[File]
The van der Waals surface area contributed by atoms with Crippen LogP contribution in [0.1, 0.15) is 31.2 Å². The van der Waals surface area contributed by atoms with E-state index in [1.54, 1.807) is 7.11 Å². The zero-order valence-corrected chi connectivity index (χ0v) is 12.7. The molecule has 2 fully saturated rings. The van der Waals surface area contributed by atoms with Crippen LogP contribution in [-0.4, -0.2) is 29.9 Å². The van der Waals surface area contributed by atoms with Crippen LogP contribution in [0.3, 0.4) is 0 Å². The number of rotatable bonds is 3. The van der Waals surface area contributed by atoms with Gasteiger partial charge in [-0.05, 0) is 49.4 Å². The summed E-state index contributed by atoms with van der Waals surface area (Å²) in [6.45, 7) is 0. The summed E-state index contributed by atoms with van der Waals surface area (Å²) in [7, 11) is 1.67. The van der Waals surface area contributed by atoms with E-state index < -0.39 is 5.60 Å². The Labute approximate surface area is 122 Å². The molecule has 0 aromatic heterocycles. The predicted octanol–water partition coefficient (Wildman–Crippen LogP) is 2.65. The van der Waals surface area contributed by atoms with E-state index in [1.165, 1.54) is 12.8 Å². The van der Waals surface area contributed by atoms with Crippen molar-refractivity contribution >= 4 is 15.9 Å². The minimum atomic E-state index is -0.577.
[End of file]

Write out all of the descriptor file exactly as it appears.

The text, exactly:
The van der Waals surface area contributed by atoms with Crippen LogP contribution in [0.1, 0.15) is 31.2 Å². The van der Waals surface area contributed by atoms with E-state index in [1.54, 1.807) is 7.11 Å². The zero-order valence-corrected chi connectivity index (χ0v) is 12.7. The molecule has 2 fully saturated rings. The van der Waals surface area contributed by atoms with Crippen LogP contribution in [-0.4, -0.2) is 29.9 Å². The van der Waals surface area contributed by atoms with Crippen LogP contribution in [0.3, 0.4) is 0 Å². The number of rotatable bonds is 3. The van der Waals surface area contributed by atoms with Gasteiger partial charge in [-0.05, 0) is 49.4 Å². The summed E-state index contributed by atoms with van der Waals surface area (Å²) in [6.45, 7) is 0. The summed E-state index contributed by atoms with van der Waals surface area (Å²) in [7, 11) is 1.67. The van der Waals surface area contributed by atoms with E-state index < -0.39 is 5.60 Å². The Labute approximate surface area is 122 Å². The molecule has 0 aromatic heterocycles. The predicted octanol–water partition coefficient (Wildman–Crippen LogP) is 2.65. The van der Waals surface area contributed by atoms with E-state index in [1.165, 1.54) is 12.8 Å². The van der Waals surface area contributed by atoms with Crippen molar-refractivity contribution >= 4 is 15.9 Å². The minimum atomic E-state index is -0.577.